Das Boot opens with a bunch of drunken sailors pissing on a U-Boat Captain and his officers. This is no doubt a metaphorical stab at the fact that the Nazi overlords essentially sent literal boatloads of U-Boat men into the meat grinder. 40,000 sailors went out in German subs. About 7,000 came back. Even more poignant is when the Captain’s #1 is shocked by this behavior, while the captain himself just shrugs it off as part of his duty. Das Boot is not your average war movie and it sure as hell ain’t a war-by-numbers calculated pile of crap like U-571. In fact comparing the two movies is like pitting Fyodor Dostoevsky against Danielle Steele.
There is a scene towards the end of the movie where the Captain (Jurgen Prochnow) is on top of the sub, all by himself, as the boat is racing through the Straight of Gibraltar while being fired on by half the British Navy. This was at the two and half hour point. I jumped up off of my couch and began cheering. Rarely do you ever get to see a scene so brilliantly conceived, filmed and executed. The only other scene that jumps to mind is in The Claim, when Peter Mullan’s character Dillon has a large team of men and horses literally move his house across a snow covered plain in order too woo his ex-wife. But this scene in Das Boot is better.
The Captain and his crew are essentially put on a suicide mission by the incompetent Nazi naval commanders. The sub is supposed to get itself into the Mediterranean, which is completely controlled by the Allies. Showing unparalleled charisma and balls, the captain presses on. The scene is even more powerful in light of the fact that writer Lothar Buchheim went to great lengths to establish the fact the Captain and his crew, while ostensibly Nazis, are in fact just military men fighting for their country against what they see as a cruel, drunken, crippled enemy. That being Winston Churchill. I have serious doubts if U-Boat commanders were actually this benevolent, intelligent and caring, but I definitely was able to suspend not only my disbelief, but my intense hatred of Nazis for the duration of the film.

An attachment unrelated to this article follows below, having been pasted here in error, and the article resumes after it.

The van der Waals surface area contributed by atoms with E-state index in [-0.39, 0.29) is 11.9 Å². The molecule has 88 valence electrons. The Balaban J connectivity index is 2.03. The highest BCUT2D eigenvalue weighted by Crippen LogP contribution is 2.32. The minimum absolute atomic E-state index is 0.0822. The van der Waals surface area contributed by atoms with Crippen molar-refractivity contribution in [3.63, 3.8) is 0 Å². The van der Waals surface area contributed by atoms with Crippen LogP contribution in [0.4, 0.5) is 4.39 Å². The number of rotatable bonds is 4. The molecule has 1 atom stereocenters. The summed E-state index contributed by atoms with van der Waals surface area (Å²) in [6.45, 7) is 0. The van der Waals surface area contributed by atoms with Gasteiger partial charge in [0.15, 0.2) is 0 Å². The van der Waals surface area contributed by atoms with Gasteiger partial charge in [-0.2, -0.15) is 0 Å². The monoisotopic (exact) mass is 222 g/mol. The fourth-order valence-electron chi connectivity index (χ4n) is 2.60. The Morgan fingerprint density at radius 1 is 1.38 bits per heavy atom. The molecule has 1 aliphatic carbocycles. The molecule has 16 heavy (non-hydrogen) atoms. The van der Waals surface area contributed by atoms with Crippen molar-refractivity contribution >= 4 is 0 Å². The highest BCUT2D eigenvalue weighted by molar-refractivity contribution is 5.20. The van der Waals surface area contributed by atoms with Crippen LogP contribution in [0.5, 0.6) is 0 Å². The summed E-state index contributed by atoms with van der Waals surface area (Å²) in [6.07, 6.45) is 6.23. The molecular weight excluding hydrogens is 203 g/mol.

Das Boot is great on several levels. First and foremost, the cinematography is tremendous. All praise is due to Jost Vacano, the principle cinematographer. Whenever there is an “Alarm!” (When the ship suddenly has to dive and dive fast.) the submarine comes alive. The camera follows dozens of sailors as they leap into action, spinning valves and swinging though tiny little openings. Almost the entire movie takes place inside the sub or from the point of view of the men in the sub. Even in scenes where the crew encounters other vessels such as a British Destroyer or the Captain’s mentor Thomsen’s sub, Director Petersen and Vacano keep us tightly wound inside the boat – claustrophobic, wet and cold.